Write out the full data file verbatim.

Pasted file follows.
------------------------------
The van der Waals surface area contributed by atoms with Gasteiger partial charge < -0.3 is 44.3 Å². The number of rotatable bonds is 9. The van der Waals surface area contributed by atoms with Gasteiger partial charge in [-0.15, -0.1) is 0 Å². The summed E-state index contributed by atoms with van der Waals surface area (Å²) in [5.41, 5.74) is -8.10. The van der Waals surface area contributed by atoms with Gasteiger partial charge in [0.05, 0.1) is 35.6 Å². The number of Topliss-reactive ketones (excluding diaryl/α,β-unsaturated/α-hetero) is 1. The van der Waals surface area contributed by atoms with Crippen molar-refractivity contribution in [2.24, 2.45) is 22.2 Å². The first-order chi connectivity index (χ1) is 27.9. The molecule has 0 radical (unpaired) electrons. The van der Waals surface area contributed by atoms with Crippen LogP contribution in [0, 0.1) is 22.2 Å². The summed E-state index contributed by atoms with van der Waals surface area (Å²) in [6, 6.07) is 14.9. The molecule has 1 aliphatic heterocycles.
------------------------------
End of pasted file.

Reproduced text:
The van der Waals surface area contributed by atoms with Gasteiger partial charge < -0.3 is 44.3 Å². The number of rotatable bonds is 9. The van der Waals surface area contributed by atoms with Gasteiger partial charge in [-0.15, -0.1) is 0 Å². The summed E-state index contributed by atoms with van der Waals surface area (Å²) in [5.41, 5.74) is -8.10. The van der Waals surface area contributed by atoms with Gasteiger partial charge in [0.05, 0.1) is 35.6 Å². The number of Topliss-reactive ketones (excluding diaryl/α,β-unsaturated/α-hetero) is 1. The van der Waals surface area contributed by atoms with Crippen molar-refractivity contribution in [2.24, 2.45) is 22.2 Å². The first-order chi connectivity index (χ1) is 27.9. The molecule has 0 radical (unpaired) electrons. The van der Waals surface area contributed by atoms with Crippen LogP contribution in [0, 0.1) is 22.2 Å². The summed E-state index contributed by atoms with van der Waals surface area (Å²) in [6, 6.07) is 14.9. The molecule has 1 aliphatic heterocycles.